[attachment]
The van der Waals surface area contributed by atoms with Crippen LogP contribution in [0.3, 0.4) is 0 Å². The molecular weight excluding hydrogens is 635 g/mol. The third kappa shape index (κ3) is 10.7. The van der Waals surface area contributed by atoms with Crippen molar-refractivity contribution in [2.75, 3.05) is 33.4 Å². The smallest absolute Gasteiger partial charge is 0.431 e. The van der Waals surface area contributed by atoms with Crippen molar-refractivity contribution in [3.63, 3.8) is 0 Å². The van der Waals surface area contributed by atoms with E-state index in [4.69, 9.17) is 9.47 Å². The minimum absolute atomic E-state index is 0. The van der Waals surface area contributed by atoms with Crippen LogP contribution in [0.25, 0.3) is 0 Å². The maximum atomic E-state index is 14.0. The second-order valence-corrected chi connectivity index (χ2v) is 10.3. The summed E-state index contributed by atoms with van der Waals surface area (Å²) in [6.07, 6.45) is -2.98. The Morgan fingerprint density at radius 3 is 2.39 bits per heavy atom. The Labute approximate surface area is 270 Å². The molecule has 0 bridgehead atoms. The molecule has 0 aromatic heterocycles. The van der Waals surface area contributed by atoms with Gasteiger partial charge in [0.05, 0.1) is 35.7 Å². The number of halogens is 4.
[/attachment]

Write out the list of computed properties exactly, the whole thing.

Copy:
The van der Waals surface area contributed by atoms with Crippen LogP contribution in [0.3, 0.4) is 0 Å². The molecular weight excluding hydrogens is 635 g/mol. The third kappa shape index (κ3) is 10.7. The van der Waals surface area contributed by atoms with Crippen molar-refractivity contribution in [2.75, 3.05) is 33.4 Å². The smallest absolute Gasteiger partial charge is 0.431 e. The van der Waals surface area contributed by atoms with Crippen molar-refractivity contribution in [3.63, 3.8) is 0 Å². The van der Waals surface area contributed by atoms with E-state index in [4.69, 9.17) is 9.47 Å². The minimum absolute atomic E-state index is 0. The van der Waals surface area contributed by atoms with Crippen LogP contribution in [0.25, 0.3) is 0 Å². The maximum atomic E-state index is 14.0. The second-order valence-corrected chi connectivity index (χ2v) is 10.3. The summed E-state index contributed by atoms with van der Waals surface area (Å²) in [6.07, 6.45) is -2.98. The Morgan fingerprint density at radius 3 is 2.39 bits per heavy atom. The Labute approximate surface area is 270 Å². The molecule has 0 bridgehead atoms. The molecule has 0 aromatic heterocycles. The van der Waals surface area contributed by atoms with Gasteiger partial charge in [0.05, 0.1) is 35.7 Å². The number of halogens is 4.